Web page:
14. 14. Links That Bind documentary filmmaking usually trying to learn more about how notions this political linkage is seen now in the miss? of community take on wholly new role social media are playing in the• What more can we learn by col- meanings in digital space. As this hap- uprisings across the Arab world. From laborating with members of the pens, what is the role of the journalist the quieter gestures of photo-bloggers community as they help us, as as documentarian? A key ingredient is in a meeting room behind the eleva- media makers, get closer to what’s what happens with technology—with tor in a suburban Toronto high-rise, happening? what it enables all of us, as makers of digital citizenship is continuing to• What about the stories and images media, to do. Then there is also the shape the ways in which community that residents create themselves? evolving idea of “digital citizenship.” and journalism come together to tell• How can we support the self- This addresses our level of access to important stories of our time. representation of those who live technology and our ability to use and in the high-rise as we want to hear harness the power of technology to Katerina Cizek is a documentary from people in their voices and see engage and transform the world we director with the National Film them through their images? live in. Board of Canada. Her recent project• How can the act of media making What is undeniable is the tightening “Highrise: Out My Window” won a support community building? relationship between communications 2011 digital Emmy. technologies and political activism. One overarching question involves Exploding with the Rodney King video, Engaging Communities: Content and Conversation ‘Editors ought to require that story pitches and budget lines include an engagement component, reflecting community conversation, collaboration and outreach.’ BY JOY MAYERO f the many challenges news any roots, history or context in the that they’re working on behalf of their organizations confront, there is communities they covered. communities. To a person, they say one that inspires my research, Journalists still foster and celebrate “yes.” (The opening line of the Chicagoinforms my teaching, and ignites my otherness more than they do connec- Tribune’s editorial vision is “We standimagination. It involves the disinte- tion. Ever mindful of conflicts of inter- up for the community.”)grating connection between journalists est—actual or perceived—they hold In general, I’ve found that mostand their audiences—the separation themselves apart from influence and journalists would agree with theseof journalists from their communities are wary of being swayed by sources notions:that has taken place through the years. or vocal readers.With the notion of objectivity having The public journalism movement • They are using information tobecome such a dominant strategy, that emerged in the 1990’s was in improve their communities.sometimes this distancing has been part about using news organizations • They want community membersintentional. as vehicles for finding solutions for to feel invested in and connected The motivating idea behind the community issues and problems. It to the news product.disconnection was simple: To enhance was criticized for encouraging journal- • They want as much informationtheir ability to fairly report the news, ists to partner and align themselves as they can get about what theirjournalists needed to stand apart with sources and for a perception of readers want and need to know.from their community rather than pandering to audience whims. Criticsbe participants. Other factors, such also threw around a word that makes What Engagement Meansas journalists’ transient lives as they journalists uncomfortable—advocacy.moved from place to place for career Yet if we explore this idea now, As I’ve spent several months talkingchallenges and advancement, added to helping to find solutions seems an with journalists about what com-the disconnection. The result is that accepted part of the job. I’ve asked a munity engagement means to them,journalists often ended up without lot of journalists this year if they feel I’ve asked them: Why do they think12 Nieman Reports | Summer 2011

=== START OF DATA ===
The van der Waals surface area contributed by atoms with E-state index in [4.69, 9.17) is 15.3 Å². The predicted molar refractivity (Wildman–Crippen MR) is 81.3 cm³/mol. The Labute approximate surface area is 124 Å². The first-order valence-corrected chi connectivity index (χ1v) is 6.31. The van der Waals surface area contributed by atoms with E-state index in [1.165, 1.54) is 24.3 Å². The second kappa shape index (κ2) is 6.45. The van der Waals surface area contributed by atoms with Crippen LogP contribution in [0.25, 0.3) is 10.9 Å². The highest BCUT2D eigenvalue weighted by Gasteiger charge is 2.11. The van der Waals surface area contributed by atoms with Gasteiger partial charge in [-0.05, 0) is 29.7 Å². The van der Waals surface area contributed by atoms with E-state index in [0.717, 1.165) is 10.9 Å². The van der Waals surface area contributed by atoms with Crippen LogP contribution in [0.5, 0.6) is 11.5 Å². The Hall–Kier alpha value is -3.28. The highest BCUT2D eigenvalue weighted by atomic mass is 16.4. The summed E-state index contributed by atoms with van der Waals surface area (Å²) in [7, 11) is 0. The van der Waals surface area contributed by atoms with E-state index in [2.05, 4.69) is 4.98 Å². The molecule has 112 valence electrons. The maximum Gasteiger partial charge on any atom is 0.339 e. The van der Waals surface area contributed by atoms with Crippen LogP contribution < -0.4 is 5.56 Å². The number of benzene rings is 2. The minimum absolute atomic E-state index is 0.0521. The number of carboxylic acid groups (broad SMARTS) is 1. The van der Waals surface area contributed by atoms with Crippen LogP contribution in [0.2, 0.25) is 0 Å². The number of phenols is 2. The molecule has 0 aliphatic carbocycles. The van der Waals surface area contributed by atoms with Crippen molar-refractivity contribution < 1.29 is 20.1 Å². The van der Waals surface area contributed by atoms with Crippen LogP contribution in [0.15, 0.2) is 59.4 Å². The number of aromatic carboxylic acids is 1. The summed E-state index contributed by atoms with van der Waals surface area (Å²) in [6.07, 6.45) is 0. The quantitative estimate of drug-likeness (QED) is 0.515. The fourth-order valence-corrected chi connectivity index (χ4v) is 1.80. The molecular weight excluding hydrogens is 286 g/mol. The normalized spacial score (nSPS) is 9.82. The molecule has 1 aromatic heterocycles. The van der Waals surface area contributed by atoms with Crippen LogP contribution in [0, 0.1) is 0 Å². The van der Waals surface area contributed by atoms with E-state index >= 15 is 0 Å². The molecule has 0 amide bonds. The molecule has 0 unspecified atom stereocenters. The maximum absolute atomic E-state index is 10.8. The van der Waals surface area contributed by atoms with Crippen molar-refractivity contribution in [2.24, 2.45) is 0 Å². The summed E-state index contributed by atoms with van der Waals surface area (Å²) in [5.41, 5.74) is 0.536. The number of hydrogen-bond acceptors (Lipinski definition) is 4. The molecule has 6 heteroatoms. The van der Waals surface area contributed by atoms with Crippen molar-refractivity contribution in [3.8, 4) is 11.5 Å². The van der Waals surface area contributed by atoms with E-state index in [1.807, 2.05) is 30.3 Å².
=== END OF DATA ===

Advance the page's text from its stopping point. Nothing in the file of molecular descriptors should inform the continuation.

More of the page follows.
15. 15. Envisioning Connectionsit’s important? How are they seeking a way—find the customer, meet the an impact on the quality of life” of itsto achieve it? need, bring eyeballs to the product, online community. Ashley Alvarado, its Some described what it’s like to be and build brand loyalty. It’s customer public engagement manager, considersin conversation with people in their service, too—anticipating needs, invit- it part of her job to make sure thecommunities and how they use social ing feedback, being responsive to website’s stories are easily understand-media to be in the mix of able, get translated intowhat people are talking all appropriate languages,about. Others work to and are easy to act on.pursue collaborative rela- In one riveting example,tionships; people help them she and her colleagues atlocate sources and shape California Watch held freestories and, in doing so, lead screenings as part of abecome involved in setting project on unsafe lead levelsthe news agenda. Sometimes in jewelry; they spent theirthey then help gather and time and money to make itshare information. Still easy for people to see if theirother journalists talk about jewelry was safe—and theycommunity engagement viewed this as a natural andmostly as outreach as they needed extension of theirlook for partners, build journalism.bridges, and identify and This spring after Cali-meet informational needs. fornia Watch investigated The book “The Elements the seismic safety of publicof Journalism” does a great schools and found reasonjob laying out the obliga- for concern, it went onetions journalists have to step further and publishedtheir audiences, including an educational coloringprinciples such as an obliga- book about earthquake pre-tion to the truth, loyalty to paredness. Visuals pairedcitizens, monitoring people with words that kids canin power, and serving as a understand explain complexforum for public discus- California Watch’s coloring book on earthquake preparedness. issues and provide infor-sion. I would argue that mation they’d need in antoday’s media landscape emergency; the books werenow requires an additional element—a input, and acting like a human being. translated into Spanish, Chinese andnew principle to keep us in tune with It is also the right thing to do for our Vietnamese. The staff had a particularour digital times: Journalists have an communities. Identify an informational readership in mind—in this case, chil-obligation to identify and attempt to need; make sure we fill it in a way dren—and it went to extreme measuresconnect with the people who most readers can find and use. to get important information to thewant and need their content. right people. In some cases, this obligation might Engagement: A Spectrum of Another California-based engage-apply to an entire publication, but Ideas ment editor, Grant Barrett of Voicein most cases this reaching out will of San Diego (VOSD), considers it hishappen in more granular ways—by Some of the more interesting experi- job to aggressively seek and connectthe beat, the topic, the project, and ments I’ve found this year come from with niche audiences, especially formaybe even the story. If journalists start-up news organizations, not legacy important stories. A fantastic examplebelieve what they are doing is trying media. I like to call them “scrappy is a six-month project on the life of ato improve their communities by media,” mission driven and goal refugee who was deaf and unable toproviding information, isn’t it true oriented. They know their audience speak. To make sure that people whothat the information needs to reach just as they understand the need their would be most interested and affectedthe right people to be utilized most product is filling for them. Oakland found the piece, VOSD reached out toeffectively? If a journalism tree falls Local and The Texas Tribune provide refugee and refugee rights groups, thein a forest and no one hears it, does examples of mission statements that deaf community, and the public servicesit do any good? pair providing information with service community. Barrett describes his job Adhering to this obligation is to community. California Watch is not as figuring out how to get stories intogood for journalism’s challenging shy about its emphasis on “solution- communities that want and need them.bottom line. It mimics marketing, in oriented reporting intended to have He’s careful to say that he doesn’t Nieman Reports | Summer 2011 13